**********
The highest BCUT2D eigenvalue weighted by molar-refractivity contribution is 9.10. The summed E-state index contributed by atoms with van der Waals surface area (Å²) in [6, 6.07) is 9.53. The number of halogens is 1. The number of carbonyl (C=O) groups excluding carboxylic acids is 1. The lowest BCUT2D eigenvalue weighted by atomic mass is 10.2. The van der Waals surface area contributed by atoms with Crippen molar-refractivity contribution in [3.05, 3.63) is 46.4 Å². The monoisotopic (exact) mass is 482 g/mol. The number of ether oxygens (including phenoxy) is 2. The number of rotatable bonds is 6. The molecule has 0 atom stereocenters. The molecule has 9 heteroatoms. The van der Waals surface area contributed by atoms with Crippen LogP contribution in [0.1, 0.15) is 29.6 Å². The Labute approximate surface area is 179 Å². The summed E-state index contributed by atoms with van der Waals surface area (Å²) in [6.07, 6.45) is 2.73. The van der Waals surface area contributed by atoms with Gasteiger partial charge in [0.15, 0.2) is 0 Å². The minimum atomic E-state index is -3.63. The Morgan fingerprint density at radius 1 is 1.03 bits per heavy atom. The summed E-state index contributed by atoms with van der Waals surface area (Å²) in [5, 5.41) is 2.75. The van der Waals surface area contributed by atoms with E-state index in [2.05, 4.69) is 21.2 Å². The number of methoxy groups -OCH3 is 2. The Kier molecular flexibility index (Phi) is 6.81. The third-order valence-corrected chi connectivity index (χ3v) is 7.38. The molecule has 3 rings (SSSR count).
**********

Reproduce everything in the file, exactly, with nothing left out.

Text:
The highest BCUT2D eigenvalue weighted by molar-refractivity contribution is 9.10. The summed E-state index contributed by atoms with van der Waals surface area (Å²) in [6, 6.07) is 9.53. The number of halogens is 1. The number of carbonyl (C=O) groups excluding carboxylic acids is 1. The lowest BCUT2D eigenvalue weighted by atomic mass is 10.2. The van der Waals surface area contributed by atoms with Crippen molar-refractivity contribution in [3.05, 3.63) is 46.4 Å². The monoisotopic (exact) mass is 482 g/mol. The number of ether oxygens (including phenoxy) is 2. The number of rotatable bonds is 6. The molecule has 0 atom stereocenters. The molecule has 9 heteroatoms. The van der Waals surface area contributed by atoms with Crippen LogP contribution in [0.1, 0.15) is 29.6 Å². The Labute approximate surface area is 179 Å². The summed E-state index contributed by atoms with van der Waals surface area (Å²) in [6.07, 6.45) is 2.73. The van der Waals surface area contributed by atoms with Gasteiger partial charge in [0.15, 0.2) is 0 Å². The minimum atomic E-state index is -3.63. The Morgan fingerprint density at radius 1 is 1.03 bits per heavy atom. The summed E-state index contributed by atoms with van der Waals surface area (Å²) in [5, 5.41) is 2.75. The van der Waals surface area contributed by atoms with E-state index in [2.05, 4.69) is 21.2 Å². The number of methoxy groups -OCH3 is 2. The Kier molecular flexibility index (Phi) is 6.81. The third-order valence-corrected chi connectivity index (χ3v) is 7.38. The molecule has 3 rings (SSSR count).